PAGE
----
THE UNION Cabinet chaired by Prime Minister Narendra Modi on Monday approved four bills related to Goods and Services Tax (GST), paving the way for the introduction and eventual passage of these draft laws by Parliament. The Central GST Bill, the Integrated GST Bill, the Union Territory GST Bill and the GST (Compensation to the States) Bill, which were cleared, are expected to be introduced in Parliament this week.
“With the Cabinet approval of these four bills, the GST regime in India is in the final stages of culmination and the GST law will most likely be implemented from July 1, 2017. The above four Bills have been earlier approved by the GST Council after thorough, clause by clause, discussion over 12 meetings of the Council held in the last six months,” the finance ministry said in a statement after Cabinet clearance.
“It is expected that the implementation of the Goods and Services Tax law will lead to an increase in Gross Domestic Product (GDP) of the country by 1-2%. This in turn will lead to the creation of more employment and increase in productivity,” it said.
The CGST Bill makes provisions for levy and collection of tax on intra-state supply of goods or services or both by the central government. The IGST Bill makes provisions for levy and collection of tax on inter-state supply of goods or services or both by the central government. The UTGST Bill makes provisions for levy on collection of tax on intra-UT supply of goods and services in the Union Territories without legislature.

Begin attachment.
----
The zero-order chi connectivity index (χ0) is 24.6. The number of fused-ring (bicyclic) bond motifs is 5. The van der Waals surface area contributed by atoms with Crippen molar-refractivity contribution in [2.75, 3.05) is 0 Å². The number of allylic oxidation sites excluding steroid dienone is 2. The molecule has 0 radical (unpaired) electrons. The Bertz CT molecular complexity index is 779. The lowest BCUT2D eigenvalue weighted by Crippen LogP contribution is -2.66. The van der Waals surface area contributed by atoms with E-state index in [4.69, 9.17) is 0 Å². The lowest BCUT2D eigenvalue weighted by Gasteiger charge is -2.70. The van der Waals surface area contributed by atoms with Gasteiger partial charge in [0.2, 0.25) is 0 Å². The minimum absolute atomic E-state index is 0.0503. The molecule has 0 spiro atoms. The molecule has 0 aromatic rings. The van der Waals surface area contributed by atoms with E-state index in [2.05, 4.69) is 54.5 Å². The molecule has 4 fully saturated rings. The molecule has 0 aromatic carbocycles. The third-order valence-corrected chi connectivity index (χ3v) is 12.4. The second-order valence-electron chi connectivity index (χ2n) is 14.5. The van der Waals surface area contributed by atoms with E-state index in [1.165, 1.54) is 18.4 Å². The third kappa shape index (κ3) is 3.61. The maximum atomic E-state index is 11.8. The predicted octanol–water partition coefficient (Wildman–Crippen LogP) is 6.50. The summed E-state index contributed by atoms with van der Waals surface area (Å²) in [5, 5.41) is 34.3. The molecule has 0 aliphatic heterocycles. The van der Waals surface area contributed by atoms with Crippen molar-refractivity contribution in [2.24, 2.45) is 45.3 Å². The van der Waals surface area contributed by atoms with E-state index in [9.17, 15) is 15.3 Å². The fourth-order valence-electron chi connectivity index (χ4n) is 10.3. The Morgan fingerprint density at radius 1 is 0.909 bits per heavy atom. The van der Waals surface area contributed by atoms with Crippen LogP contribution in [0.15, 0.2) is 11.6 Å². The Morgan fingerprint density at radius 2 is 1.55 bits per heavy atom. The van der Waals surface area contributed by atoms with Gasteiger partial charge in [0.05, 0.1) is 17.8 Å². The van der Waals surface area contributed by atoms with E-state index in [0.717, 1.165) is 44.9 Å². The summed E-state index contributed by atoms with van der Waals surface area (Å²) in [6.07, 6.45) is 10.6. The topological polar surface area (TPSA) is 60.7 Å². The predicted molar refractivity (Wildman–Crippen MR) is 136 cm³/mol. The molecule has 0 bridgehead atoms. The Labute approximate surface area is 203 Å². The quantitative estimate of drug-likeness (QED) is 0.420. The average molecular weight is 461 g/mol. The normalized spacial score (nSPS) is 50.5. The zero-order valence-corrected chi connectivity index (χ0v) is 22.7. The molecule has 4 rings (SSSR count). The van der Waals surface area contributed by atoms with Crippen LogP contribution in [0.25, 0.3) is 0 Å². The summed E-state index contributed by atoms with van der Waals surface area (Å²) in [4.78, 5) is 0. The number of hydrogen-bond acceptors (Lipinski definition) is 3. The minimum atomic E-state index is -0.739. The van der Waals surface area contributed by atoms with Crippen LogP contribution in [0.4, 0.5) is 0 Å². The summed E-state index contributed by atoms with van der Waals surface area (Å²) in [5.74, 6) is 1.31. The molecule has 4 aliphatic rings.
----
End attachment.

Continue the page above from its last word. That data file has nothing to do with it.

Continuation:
The Compensation Bill provides for compensation to the states for loss of revenue arising on account of implementation of GST for five years.
The GST regime is expected to make the tax administration efficient and result in a reduction in tax evasion as a result of the computerisation of the taxation process, the finance ministry said.
The GST Council chaired by Union Finance Minister Arun Jaitley, which is scheduled to meet on March 31, would now discuss the formulation of rules that will govern the new tax. After the rules are approved, the Council will then decide the fitment of various commodities into the tax slabs.
The GST Council had last year decided on four tax slab rates — 5 per cent , 12 per cent, 18 per cent and 28 per cent — with another “zero tax rate” on several items that approximately constitute half of the consumer price index basket including food grains.
In its meeting last week, the Council has also approved the upper limits on the various cess that are to be imposed on luxury and demerit goods. While the cess on luxury goods has been capped at 15 per cent, the maximum cess on pan masala has been capped at 135 per cent and 290 per cent for tobacco.
The environment cess has been capped at Rs 400 per tonne. The actual cess on these items will be decided later but the cap has been provided in the draft legislation. Finance ministry officials had said that the government plans to maintain the same level of tax incidence as it applied earlier.
The government will also regularly review price of 300 commodities post introduction of the GST to ensure the new tax regime does not lead to inflation. These items in the basket of Consumer Price Index (CPI) will be reviewed to study impact on inflation.